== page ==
In books: Will there be furry Wild Things on shelves this fall?
Will there really be a fur-covered edition of "The Wild Things"? It's a 300-page book for kids aged 9 to 12, penned by Dave Eggers, based on both the Maurice Sendak book "Where the Wild Things Are" and the upcoming Spike Jonze film. Yeah, it's convoluted. But will it be convoluted in fur?
The New Yorker's Book Bench is looking forward to "The Year's Work in Lebowski Studies" from Indiana University Press. Will PhD students take all the joy out of the Dude?
Janet Evanovich, whose 15th Stephanie Plum novel "Finger Lickin' Fifteen" hits shelves next week, answers readers' questions at Time.com. "I think that the e-book is here to stay. I think it's fabulous. Can you imagine kids? No more backpacks full of heavy books. But what happens when I go on book tour if all we have are e-books? What do I sign? Body parts?"
New York magazine is having a sort-of-celebrity online book club with Sam Anderson (the magazine's book critic), David Rees (Get Your War On), Virginia Heffernan (N.Y. Times media critic), Charlie Todd (founder, Improv Everywhere) and Anil Dash (VP of Six Apart and "legendary proto-blogger"). They're all discussing "And Then There's This: How Stories Live and Die in a Viral Culture" by Bill Wasik, and anyone, celebrity status notwithstanding, can read along and comment too.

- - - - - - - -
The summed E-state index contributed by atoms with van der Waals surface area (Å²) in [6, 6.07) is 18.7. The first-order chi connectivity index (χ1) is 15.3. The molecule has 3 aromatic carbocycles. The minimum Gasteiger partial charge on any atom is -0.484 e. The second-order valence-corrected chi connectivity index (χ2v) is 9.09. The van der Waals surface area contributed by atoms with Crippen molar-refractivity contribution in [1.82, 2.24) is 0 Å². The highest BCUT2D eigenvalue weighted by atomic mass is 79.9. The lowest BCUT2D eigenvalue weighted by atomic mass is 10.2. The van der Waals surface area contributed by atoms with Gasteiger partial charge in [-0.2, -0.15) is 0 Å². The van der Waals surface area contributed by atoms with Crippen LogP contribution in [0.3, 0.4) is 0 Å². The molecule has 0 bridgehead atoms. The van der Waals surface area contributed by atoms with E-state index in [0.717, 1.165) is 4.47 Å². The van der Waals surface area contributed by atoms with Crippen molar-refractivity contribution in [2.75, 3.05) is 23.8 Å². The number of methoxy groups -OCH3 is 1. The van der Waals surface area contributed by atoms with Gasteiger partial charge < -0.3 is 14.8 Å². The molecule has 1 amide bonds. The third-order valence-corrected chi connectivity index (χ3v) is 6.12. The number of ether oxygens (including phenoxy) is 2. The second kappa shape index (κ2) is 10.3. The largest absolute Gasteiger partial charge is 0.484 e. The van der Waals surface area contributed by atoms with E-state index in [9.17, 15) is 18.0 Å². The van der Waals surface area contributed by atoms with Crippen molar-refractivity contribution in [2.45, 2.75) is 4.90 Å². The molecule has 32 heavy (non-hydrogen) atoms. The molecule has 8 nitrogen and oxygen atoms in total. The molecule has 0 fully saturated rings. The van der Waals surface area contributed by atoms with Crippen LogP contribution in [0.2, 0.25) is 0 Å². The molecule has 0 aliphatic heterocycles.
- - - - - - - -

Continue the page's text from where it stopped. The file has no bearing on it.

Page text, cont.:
Works by Nicholson Baker, Alexander Pope, Italo Calvino, Tom Bissell and many others were left out for intrepid garbage fairy Garth Risk Halberg to rescue from destruction. The books he's pulled from the stoops and curbs of New York make for an admirable collection and raises a question. What books did the owners decide to keep, if these were their throwaways?
-- Carolyn Kellogg
Photo: Warner Bros. Pictures